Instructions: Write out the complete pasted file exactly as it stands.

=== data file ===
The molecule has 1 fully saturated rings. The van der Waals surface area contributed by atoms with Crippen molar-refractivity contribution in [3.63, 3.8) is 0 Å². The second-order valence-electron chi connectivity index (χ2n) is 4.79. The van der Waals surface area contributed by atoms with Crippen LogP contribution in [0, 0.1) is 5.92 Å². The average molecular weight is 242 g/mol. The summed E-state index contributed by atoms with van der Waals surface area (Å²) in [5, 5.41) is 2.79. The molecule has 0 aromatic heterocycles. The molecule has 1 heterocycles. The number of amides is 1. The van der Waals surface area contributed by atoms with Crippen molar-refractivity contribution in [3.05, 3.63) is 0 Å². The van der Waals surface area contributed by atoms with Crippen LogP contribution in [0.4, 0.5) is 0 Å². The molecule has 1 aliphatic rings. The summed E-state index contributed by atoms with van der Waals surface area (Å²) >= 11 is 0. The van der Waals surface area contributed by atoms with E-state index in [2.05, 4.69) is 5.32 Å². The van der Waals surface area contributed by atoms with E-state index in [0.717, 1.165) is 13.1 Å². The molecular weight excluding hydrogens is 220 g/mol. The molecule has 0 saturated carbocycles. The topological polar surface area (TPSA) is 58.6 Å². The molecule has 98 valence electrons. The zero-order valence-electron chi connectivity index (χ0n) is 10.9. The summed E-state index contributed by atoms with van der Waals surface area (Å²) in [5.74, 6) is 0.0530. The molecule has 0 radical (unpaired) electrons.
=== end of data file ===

The molecule has 1 fully saturated rings. The van der Waals surface area contributed by atoms with Crippen molar-refractivity contribution in [3.63, 3.8) is 0 Å². The second-order valence-electron chi connectivity index (χ2n) is 4.79. The van der Waals surface area contributed by atoms with Crippen LogP contribution in [0, 0.1) is 5.92 Å². The average molecular weight is 242 g/mol. The summed E-state index contributed by atoms with van der Waals surface area (Å²) in [5, 5.41) is 2.79. The molecule has 0 aromatic heterocycles. The molecule has 1 heterocycles. The number of amides is 1. The van der Waals surface area contributed by atoms with Crippen molar-refractivity contribution in [3.05, 3.63) is 0 Å². The van der Waals surface area contributed by atoms with Crippen LogP contribution in [0.4, 0.5) is 0 Å². The molecule has 1 aliphatic rings. The summed E-state index contributed by atoms with van der Waals surface area (Å²) >= 11 is 0. The van der Waals surface area contributed by atoms with E-state index in [2.05, 4.69) is 5.32 Å². The van der Waals surface area contributed by atoms with E-state index in [0.717, 1.165) is 13.1 Å². The molecular weight excluding hydrogens is 220 g/mol. The molecule has 0 saturated carbocycles. The topological polar surface area (TPSA) is 58.6 Å². The molecule has 98 valence electrons. The zero-order valence-electron chi connectivity index (χ0n) is 10.9. The summed E-state index contributed by atoms with van der Waals surface area (Å²) in [5.74, 6) is 0.0530. The molecule has 0 radical (unpaired) electrons.